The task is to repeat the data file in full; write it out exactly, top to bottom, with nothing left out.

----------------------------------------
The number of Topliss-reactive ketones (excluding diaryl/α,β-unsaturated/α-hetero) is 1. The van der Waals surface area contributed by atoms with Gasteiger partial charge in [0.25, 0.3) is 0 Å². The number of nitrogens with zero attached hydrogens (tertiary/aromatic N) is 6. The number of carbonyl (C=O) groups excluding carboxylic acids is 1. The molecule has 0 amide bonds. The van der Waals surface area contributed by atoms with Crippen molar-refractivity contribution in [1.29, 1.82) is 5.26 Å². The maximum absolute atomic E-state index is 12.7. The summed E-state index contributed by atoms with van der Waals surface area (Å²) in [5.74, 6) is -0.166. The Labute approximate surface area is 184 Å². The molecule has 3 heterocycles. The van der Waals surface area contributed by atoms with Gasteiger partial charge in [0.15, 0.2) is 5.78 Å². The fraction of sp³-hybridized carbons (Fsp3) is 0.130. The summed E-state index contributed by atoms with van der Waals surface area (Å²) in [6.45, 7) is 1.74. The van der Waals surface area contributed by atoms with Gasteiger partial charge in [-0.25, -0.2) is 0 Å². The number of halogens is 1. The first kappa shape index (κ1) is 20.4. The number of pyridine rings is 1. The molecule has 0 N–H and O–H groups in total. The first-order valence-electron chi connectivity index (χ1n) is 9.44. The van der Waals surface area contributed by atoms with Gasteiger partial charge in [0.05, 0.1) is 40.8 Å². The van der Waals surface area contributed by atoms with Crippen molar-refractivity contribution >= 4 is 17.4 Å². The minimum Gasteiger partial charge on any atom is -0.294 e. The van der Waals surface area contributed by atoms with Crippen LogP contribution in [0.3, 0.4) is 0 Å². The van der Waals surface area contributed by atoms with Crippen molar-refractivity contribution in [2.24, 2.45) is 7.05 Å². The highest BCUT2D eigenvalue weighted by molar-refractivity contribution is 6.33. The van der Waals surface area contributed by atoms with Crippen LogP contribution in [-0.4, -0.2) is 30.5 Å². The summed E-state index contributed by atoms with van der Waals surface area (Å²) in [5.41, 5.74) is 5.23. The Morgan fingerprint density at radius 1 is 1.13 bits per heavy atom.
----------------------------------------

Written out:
The number of Topliss-reactive ketones (excluding diaryl/α,β-unsaturated/α-hetero) is 1. The van der Waals surface area contributed by atoms with Gasteiger partial charge in [0.25, 0.3) is 0 Å². The number of nitrogens with zero attached hydrogens (tertiary/aromatic N) is 6. The number of carbonyl (C=O) groups excluding carboxylic acids is 1. The molecule has 0 amide bonds. The van der Waals surface area contributed by atoms with Crippen molar-refractivity contribution in [1.29, 1.82) is 5.26 Å². The maximum absolute atomic E-state index is 12.7. The summed E-state index contributed by atoms with van der Waals surface area (Å²) in [5.74, 6) is -0.166. The Labute approximate surface area is 184 Å². The molecule has 3 heterocycles. The van der Waals surface area contributed by atoms with Gasteiger partial charge in [0.15, 0.2) is 5.78 Å². The fraction of sp³-hybridized carbons (Fsp3) is 0.130. The summed E-state index contributed by atoms with van der Waals surface area (Å²) in [6.45, 7) is 1.74. The van der Waals surface area contributed by atoms with Gasteiger partial charge in [-0.25, -0.2) is 0 Å². The number of halogens is 1. The first kappa shape index (κ1) is 20.4. The number of pyridine rings is 1. The molecule has 0 N–H and O–H groups in total. The first-order valence-electron chi connectivity index (χ1n) is 9.44. The van der Waals surface area contributed by atoms with Gasteiger partial charge in [0.05, 0.1) is 40.8 Å². The van der Waals surface area contributed by atoms with Crippen molar-refractivity contribution >= 4 is 17.4 Å². The minimum Gasteiger partial charge on any atom is -0.294 e. The van der Waals surface area contributed by atoms with Crippen LogP contribution in [0.3, 0.4) is 0 Å². The van der Waals surface area contributed by atoms with Crippen molar-refractivity contribution in [2.24, 2.45) is 7.05 Å². The highest BCUT2D eigenvalue weighted by molar-refractivity contribution is 6.33. The van der Waals surface area contributed by atoms with Crippen LogP contribution in [-0.4, -0.2) is 30.5 Å². The summed E-state index contributed by atoms with van der Waals surface area (Å²) in [5.41, 5.74) is 5.23. The Morgan fingerprint density at radius 1 is 1.13 bits per heavy atom.